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Survey reveals disconnect in online safety education

Survey reveals disconnect in online safety education (eSchool News)

  • 81% of school administrators, including principals and superintendents, said they believe their districts are adequately preparing students in online safety, security, and ethics
  • 51% of teachers agree
  • 33% of teachers said they believe their school or district requires a cyber safety curriculum be taught in the classroom setting
  • 68% administrators said they believe the same thing


I think what this shows is that the devil is in the details. Blanket policies about teaching online safety, security, and ethics get lost by the time these policies get to the classroom level. Now stir in the fact that 36% of teachers in this survey say they have received zero hours of district-provided training in cyber security, cyber safety, and cyber ethics with an additional 40% receiving between one and three hours of training in their school districts. Add a dollop of confusion about laws, policies, and the ethics of situations that didn’t even exist a year or two ago. Sift in parents who believe all sorts of different things about what school should allow kids to do online, and bake in an oven of stress about standardized testing in core subjects with no time for “extras” like citizenship, digital or others.

In fact, last year, Julie Evans of Project Speak Up said that students reported to her that teachers who get training in Internet safety restrict Internet access even more out of fear and confusion.

This is a recipe for confusion and confusion leads to paralysis.

I think the answer is evolving towards shared decision-making at all levels (including students), accepting that this is a rapidly changing situation and can’t be “finished”, and moving towards including these lessons into larger programs that address ethics, safety, civics, and community norms of behavior. The more we ghettoize “cyber” safety and ethics, the more likely it is to be misunderstood and dropped for lack of time.


Digital Citizenship Includes Rights as Well as Responsibilities

“Although not all American adults feel this way, the United States seems to have more respect for the rights of parents, schools and authorities than it does for the rights of children. And this includes control over what children can see and where they can express themselves by limiting access to certain websites including (in the case of schools) social networking sites. And while I fully understand the inclination to protect children from inappropriate content and disclosing too much personal information, adults need to find ways to be protective without being controlling. That’s a tough balance but one worth thinking about as we struggle for ways to parent and educate in the digital age while respecting the rights of young people.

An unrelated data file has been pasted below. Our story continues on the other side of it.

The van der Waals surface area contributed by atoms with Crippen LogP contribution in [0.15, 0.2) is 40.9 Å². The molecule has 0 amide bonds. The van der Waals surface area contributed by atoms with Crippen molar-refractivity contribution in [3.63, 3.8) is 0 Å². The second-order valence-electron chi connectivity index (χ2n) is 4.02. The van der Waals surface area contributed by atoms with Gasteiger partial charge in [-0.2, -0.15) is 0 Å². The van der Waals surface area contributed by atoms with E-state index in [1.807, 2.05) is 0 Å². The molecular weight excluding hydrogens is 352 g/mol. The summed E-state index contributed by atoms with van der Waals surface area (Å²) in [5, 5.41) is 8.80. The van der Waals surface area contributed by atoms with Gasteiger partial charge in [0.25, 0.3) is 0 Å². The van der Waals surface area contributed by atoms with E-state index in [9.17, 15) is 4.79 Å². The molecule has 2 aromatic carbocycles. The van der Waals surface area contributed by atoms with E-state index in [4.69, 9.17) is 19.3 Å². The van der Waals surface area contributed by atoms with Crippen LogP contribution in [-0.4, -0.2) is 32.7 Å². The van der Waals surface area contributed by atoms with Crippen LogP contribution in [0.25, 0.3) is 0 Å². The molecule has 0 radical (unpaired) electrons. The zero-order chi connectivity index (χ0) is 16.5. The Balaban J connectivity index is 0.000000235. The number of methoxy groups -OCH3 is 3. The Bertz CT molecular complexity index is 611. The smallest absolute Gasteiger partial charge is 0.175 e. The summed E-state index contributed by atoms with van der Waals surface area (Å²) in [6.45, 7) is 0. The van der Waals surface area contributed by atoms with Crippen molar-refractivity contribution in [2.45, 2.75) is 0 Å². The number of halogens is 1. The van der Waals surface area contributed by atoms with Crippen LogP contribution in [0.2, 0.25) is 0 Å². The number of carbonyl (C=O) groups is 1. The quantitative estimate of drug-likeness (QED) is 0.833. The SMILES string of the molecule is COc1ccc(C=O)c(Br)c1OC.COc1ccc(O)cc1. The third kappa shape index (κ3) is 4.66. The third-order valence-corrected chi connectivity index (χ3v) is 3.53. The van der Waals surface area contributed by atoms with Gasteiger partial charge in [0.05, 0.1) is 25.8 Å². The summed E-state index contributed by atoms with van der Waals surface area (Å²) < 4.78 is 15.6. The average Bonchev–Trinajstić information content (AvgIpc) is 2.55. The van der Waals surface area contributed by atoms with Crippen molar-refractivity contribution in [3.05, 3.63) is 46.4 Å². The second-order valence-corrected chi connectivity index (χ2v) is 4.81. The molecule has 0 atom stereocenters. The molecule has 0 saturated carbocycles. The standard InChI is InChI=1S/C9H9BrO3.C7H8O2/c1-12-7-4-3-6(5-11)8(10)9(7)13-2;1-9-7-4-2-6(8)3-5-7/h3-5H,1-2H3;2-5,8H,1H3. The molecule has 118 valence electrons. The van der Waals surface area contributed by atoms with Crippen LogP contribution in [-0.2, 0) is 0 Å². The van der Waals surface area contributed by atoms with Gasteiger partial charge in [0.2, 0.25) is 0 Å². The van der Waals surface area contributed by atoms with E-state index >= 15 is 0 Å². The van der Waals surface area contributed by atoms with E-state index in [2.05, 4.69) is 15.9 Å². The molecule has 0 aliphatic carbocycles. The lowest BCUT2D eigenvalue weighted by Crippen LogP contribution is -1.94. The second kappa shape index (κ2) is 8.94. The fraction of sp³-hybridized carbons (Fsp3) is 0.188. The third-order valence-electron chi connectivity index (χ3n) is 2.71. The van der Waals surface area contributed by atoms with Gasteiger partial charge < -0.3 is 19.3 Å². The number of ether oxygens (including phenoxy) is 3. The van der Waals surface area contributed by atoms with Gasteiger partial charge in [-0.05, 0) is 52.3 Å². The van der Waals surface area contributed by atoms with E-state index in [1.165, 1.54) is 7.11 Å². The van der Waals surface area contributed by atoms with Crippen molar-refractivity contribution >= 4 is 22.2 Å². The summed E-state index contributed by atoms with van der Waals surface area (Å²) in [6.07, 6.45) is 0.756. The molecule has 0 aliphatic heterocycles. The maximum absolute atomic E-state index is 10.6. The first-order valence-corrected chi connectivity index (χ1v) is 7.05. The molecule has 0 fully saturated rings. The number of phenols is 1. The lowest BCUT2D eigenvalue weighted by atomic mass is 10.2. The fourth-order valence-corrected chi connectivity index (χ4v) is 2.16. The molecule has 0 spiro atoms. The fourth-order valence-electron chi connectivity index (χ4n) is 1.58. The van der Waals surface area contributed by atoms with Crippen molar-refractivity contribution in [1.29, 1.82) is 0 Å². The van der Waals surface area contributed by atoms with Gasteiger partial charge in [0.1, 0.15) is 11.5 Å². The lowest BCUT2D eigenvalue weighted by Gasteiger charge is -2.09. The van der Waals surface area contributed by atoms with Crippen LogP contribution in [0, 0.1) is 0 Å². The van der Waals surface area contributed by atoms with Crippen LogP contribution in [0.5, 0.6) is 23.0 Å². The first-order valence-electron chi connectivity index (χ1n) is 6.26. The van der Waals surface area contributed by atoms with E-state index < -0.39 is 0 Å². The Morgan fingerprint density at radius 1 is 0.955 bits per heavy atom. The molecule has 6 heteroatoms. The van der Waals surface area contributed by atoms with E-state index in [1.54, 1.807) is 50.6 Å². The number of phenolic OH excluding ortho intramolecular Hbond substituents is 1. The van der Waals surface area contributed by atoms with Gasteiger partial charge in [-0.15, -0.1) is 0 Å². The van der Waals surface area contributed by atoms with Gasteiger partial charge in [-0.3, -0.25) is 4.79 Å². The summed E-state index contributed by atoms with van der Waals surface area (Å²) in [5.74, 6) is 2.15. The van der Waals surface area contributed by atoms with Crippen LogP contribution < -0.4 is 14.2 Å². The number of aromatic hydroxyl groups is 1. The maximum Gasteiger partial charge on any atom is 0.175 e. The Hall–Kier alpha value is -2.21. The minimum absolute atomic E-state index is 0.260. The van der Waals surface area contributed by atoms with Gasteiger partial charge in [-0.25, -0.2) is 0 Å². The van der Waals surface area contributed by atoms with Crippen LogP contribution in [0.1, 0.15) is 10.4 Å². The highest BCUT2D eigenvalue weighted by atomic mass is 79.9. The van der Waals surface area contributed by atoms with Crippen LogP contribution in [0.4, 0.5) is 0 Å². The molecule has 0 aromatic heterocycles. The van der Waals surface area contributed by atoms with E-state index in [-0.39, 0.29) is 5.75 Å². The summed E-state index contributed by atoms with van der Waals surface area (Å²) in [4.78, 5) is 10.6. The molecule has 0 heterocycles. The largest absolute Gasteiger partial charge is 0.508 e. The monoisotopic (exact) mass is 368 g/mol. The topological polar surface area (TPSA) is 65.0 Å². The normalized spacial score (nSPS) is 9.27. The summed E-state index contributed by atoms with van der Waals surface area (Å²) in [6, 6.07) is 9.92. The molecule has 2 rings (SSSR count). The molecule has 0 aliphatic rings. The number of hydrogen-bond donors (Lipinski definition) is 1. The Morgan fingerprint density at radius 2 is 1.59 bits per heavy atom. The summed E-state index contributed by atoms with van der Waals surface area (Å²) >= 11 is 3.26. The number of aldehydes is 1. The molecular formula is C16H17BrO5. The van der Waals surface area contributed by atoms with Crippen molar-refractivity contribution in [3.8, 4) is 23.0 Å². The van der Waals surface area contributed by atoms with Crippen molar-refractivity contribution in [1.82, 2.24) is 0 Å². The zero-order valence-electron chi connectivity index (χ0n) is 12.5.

So, as we go forward to discuss digital citizenship, let’s remember that citizenship is a two-way street. Citizens do have responsibilities but they also have rights.”

via Larry Magid: Digital Citizenship Includes Rights as Well as Responsibilities.

New – A Parents’ Guide to Facebook

Anne Collier and Larry Magid of Connect Safely.org have released a timely new booklet, A Parents’ Guide to Facebook. This link will take you to a site where you can not only freely download the  PDF booklet, but also an interactive at-a-glance chart with recommendations for how teens should configure their privacy settings with links to the pages on Facebook where they can actually change those settings.

It’s designed to help you understand what Facebook is and how to use it safely. With it, you will be better informed and able to communicate with young Facebook users in your life more effectively. That’s important because 1) if something goes wrong, we want our children to come to us and 2) as the Internet becomes increasingly social and mobile, a parent’s guidance and support are ever more key to young people’s well-being in social media and technology.

If you are a teacher teaching Internet Safety, it’s important to get parents on your side – the side of safe and knowledgeable use. Sharing this kind of information proactively with parents BEFORE a crisis is crucial.

Besides this new Parents’ Guide to Facebook, Connect Safely provides other excellent information about youth, social media, and how to stay safe using (not banning) the Internet in homes and schools.

Open myths, closed responses about ‘digital natives’